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Dr. Don Taylor, CFA, Bankrate.com advice columnistRefinancing a home you want to sell

Dear Dr. Don,
I recently wanted to do a cash-out refinancing on my home. Because I had it up for sale up until about a month ago, I was told I had to wait six months to refinance with cash out. Is this an industry standard? I was totally approved for the refinancing until that question came up.
Thanks,
-- Tom Turnover

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Dear Tom,
Mortgage loans face certain underwriting standards that make the loans marketable to mortgage investors. In general, mortgage investors are looking to lend money long term and don't like to lend money to refinance a mortgage only to have that mortgage paid off in a few months when the property is sold.

There can be some variation in underwriting standards across lenders, and not all lenders will require that your home be off the market for six months before they will refinance your mortgage. E-Loan, for example, has this to say on the topic:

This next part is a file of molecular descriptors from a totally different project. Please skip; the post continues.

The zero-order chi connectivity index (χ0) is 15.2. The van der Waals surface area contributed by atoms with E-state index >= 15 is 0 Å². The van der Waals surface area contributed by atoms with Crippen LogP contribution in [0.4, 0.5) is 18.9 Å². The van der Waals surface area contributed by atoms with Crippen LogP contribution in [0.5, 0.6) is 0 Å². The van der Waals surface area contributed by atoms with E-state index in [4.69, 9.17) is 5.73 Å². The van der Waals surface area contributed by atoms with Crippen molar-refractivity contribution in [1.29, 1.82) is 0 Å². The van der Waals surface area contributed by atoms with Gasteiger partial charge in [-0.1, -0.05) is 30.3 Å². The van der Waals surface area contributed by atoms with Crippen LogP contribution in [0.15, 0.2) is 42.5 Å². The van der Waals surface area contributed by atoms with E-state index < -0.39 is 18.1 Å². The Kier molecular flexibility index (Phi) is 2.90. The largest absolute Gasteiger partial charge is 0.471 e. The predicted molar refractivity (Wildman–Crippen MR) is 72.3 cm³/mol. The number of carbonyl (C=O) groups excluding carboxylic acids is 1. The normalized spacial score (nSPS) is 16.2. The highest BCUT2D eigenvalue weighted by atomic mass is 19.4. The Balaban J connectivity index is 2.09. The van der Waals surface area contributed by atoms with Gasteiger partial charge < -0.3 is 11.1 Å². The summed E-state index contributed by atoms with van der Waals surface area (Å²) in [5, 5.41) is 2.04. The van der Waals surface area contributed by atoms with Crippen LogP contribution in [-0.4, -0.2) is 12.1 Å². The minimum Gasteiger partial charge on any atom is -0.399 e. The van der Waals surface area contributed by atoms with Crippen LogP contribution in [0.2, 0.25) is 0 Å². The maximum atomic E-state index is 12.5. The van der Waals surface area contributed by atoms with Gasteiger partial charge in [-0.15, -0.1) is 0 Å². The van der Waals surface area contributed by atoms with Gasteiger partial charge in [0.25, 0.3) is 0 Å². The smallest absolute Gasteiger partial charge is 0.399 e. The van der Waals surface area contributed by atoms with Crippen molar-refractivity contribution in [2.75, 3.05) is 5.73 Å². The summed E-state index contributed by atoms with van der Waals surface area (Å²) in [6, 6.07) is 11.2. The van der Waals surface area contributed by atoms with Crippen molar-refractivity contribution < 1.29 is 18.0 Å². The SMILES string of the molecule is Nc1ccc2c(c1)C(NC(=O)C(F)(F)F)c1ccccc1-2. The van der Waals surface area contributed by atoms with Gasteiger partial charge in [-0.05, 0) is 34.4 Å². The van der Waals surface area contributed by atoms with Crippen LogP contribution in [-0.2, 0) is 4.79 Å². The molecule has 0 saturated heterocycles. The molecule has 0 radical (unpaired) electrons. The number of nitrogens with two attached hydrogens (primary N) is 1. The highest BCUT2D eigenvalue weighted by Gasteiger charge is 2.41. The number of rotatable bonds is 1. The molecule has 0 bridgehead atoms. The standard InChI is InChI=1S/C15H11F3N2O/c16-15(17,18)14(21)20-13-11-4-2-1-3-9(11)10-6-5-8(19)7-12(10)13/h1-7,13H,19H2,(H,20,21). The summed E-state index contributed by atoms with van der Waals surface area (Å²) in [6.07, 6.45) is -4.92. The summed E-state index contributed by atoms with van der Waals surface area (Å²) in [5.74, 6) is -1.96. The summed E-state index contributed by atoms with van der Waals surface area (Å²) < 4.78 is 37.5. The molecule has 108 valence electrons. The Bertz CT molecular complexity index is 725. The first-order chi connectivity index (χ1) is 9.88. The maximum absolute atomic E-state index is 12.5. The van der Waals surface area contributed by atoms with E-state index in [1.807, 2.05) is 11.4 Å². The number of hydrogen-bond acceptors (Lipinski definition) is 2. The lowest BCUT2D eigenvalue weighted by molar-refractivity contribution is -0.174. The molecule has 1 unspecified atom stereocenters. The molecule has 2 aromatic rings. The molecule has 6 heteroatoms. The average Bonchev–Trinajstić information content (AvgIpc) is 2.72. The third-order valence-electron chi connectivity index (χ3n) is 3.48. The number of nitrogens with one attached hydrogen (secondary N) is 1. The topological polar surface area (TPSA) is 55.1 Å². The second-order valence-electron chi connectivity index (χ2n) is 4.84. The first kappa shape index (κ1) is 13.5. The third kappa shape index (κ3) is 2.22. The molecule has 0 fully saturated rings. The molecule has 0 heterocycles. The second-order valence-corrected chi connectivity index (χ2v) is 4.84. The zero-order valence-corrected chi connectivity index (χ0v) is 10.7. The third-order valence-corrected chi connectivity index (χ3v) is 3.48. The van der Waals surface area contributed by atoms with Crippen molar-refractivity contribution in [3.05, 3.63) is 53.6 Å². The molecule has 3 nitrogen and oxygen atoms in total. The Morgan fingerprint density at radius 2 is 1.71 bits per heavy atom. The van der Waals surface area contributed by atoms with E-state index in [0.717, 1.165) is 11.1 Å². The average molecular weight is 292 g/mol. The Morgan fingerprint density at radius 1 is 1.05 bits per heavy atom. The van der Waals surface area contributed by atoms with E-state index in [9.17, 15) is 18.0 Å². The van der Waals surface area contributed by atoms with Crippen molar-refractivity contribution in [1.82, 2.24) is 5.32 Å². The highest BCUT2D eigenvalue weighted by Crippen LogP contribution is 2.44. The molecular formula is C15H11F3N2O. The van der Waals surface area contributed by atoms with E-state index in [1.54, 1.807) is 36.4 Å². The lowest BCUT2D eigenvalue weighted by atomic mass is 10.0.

E-Loan's policy

The following is an excerpt from the mortgage origination guidelines of a nonprime lender:

Underwriting properties listed for sale

So, it can be done. You might just have to work on it a bit. Should it be done is another matter. If your intent is to sell the property, then paying the closing costs on a cash-out refinancing doesn't make much sense. It's just too expensive a way to tap your home's equity. 

A home equity line or loan could be a better short-term solution, but there are underwriting standards to consider there as well. There may also be a prepayment penalty if you close out the home equity financing within the first few years of the loan.

If you're still convinced you need a cash-out refi on your recently unlisted property, you should consider working with a mortgage broker. Look for an "Upfront Mortgage Broker," as described by Jack Guttentag in a feature, "Want your mortgage wholesale? Try an upfront broker," he wrote for Bankrate.

To ask a question of Dr. Don, go to the "Ask the Experts" page and select one of these topics: "financing a home," "saving & investing" or "money."

Bankrate.com's corrections policy-- Posted: Nov. 21, 2006
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